Political cluelessness will fail to prompt any rolling of heads

Nóirín O’Sullivan, Katherine Zappone and Enda Kenny face down whistleblower fallout

Nobody is resigning. The Cabinet is split and politics is at a standstill; the Taoiseach’s Ministers contradict his account of events; nobody can give a straight answer about whether the minority Government will survive the week; but nobody is resigning.

That was clear from yesterday’s extraordinary episodes of political coming and going as the fallout from the treatment of the Garda whistleblower Sgt Maurice McCabe continued to convulse Government and Opposition alike.

Nóirín O’Sullivan, the Garda Commissioner, would not be resigning, she confirmed, despite a swivel from the Fianna Fáil leader Micheál Martin, who had previously seen no need for the commissioner to go. In an amendment to his earlier stance, Martin yesterday advised O’Sullivan to “assess her position”, a slightly more polite form of “consider her position” but O’Sullivan was not for turning.

She would not resign, she said, because she had done nothing wrong. “A campaign of false accusations, repeated and multiplied, do not make me guilty of anything,” she said, sounding altogether like Sgt McCabe himself.


O’Sullivan continues to robustly reject accusations from other Garda whistleblowers that she directed, participated in or approved of a campaign to blacken McCabe’s name. The weekend papers were full of such suggestions, but the commissioner is holding firm.

Next up for not resigning was Katherine Zappone, the Minister for Children. Zappone arrived out to the plinth of Leinster House in the afternoon sun to deliver an impassioned defence of her efforts on behalf of the McCabes.

After her meeting with the McCabes, she said, “I didn’t sleep that night. How could you?”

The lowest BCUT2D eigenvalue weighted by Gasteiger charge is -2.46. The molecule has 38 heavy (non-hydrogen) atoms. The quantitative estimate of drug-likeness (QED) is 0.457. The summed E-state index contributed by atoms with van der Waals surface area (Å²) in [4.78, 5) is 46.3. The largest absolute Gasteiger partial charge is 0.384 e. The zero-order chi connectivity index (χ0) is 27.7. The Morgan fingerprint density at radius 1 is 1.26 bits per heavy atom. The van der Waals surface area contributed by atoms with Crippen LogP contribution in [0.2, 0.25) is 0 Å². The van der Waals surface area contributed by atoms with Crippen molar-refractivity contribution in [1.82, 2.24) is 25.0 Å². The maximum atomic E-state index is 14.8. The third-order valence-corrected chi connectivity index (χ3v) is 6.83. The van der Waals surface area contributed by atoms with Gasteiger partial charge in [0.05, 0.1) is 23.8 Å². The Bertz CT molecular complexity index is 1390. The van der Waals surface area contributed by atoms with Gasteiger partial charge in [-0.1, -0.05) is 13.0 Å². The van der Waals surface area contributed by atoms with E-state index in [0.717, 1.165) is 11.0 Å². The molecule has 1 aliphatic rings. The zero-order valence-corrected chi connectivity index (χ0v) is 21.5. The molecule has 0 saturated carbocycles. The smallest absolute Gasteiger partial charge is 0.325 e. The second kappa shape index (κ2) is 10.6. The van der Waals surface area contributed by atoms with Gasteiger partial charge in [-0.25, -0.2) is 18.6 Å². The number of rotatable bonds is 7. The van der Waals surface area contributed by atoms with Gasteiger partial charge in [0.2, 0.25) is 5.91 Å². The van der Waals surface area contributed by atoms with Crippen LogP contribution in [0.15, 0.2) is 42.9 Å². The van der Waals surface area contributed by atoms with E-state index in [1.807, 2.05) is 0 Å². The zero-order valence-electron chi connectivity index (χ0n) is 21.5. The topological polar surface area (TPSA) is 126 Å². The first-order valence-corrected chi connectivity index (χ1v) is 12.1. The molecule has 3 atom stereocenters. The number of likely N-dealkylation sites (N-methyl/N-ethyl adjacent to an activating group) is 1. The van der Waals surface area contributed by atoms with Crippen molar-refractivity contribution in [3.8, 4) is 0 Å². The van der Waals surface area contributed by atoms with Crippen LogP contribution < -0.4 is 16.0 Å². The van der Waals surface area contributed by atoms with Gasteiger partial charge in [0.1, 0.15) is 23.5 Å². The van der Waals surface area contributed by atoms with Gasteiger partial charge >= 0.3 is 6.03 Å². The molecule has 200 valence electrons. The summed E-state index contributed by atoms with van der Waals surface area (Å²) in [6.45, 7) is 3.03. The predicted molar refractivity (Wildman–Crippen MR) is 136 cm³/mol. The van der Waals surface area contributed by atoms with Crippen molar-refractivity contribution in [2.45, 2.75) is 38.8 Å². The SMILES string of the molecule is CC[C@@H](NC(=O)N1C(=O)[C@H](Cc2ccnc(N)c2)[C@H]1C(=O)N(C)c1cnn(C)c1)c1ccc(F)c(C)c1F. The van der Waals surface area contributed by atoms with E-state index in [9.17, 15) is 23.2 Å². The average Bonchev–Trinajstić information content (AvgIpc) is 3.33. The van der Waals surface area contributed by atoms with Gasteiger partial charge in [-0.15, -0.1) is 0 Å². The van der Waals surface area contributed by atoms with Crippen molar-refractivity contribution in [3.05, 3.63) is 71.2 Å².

Determined defence

It was a dramatic presentation, for sure, with Zappone giving a determined defence of her own actions. However, this contradicted accounts delivered on behalf of the Taoiseach.

Government Buildings has previously said that neither the Taoiseach nor the Tánaiste were aware of the Tusla allegations – a false charge of sexual assault contained in a Tusla file because of a clerical error – but now Zappone was categorically saying she told the Taoiseach about Tusla before the Cabinet met last Tuesday.

“I said I had met with the McCabes and discussed allegations that were part of Tusla,” she said. Zappone did not, however, provide her Cabinet colleagues with the same information. Instead she allowed them to discuss the terms of reference for the proposed investigation into the treatment of Garda whistleblowers without telling them that there was a rather more important fact about the campaign against the McCabes that might have a bearing on their decision.

This is, on the face of it, a subversion of the Cabinet’s authority to act collectively as the supreme political decision-making body in the State. But what of it? She batted away talk of her resignation.

“As the only Independent woman at the Cabinet table. I bring a unique perspective and want to continue to do that,” she said.

The currency of political scandal is the offering of heads. Decapitation is cathartic for everyone – politicians, media, public. But if neither of these two powerful women was offering their heads on a plate, then a bigger, more powerful one was not on the menu either.

Precarious power

The Taoiseach will not be resigning either. Nobody who matters to the maintenance of the Government – Fine Gael, Fianna Fáil, the Independents – wants to cause a general election. Nobody is ready for it. Nobody has the money for it. Nobody has the stomach for it. But the events of the last week have been notice enough that this government lives increasingly precariously.

On Tuesday, a fearful and divided Cabinet will seek to assume a posture of unity and purpose to fend off the motion of no confidence. Deals will be done and understandings reached between the two parts of the Government and the half-in, half-out third leg of the stool. The to-ing and fro-ing went on until a late hour on Monday night, and will recommence this morning. But the confusion and contradiction of recent days has left this unusual coalition government in its weakest state since its formation last year. Real damage has been done by the cluelessness of the last week.

“I think Zappone has changed her position three times now,” said one Fine Gael Minister with grim humour last night. “The Taoiseach has only changed his twice.”

That’s about the size of it, alright. Voters will forgive much of their governments. Rank incompetence, though, they won’t tolerate for long.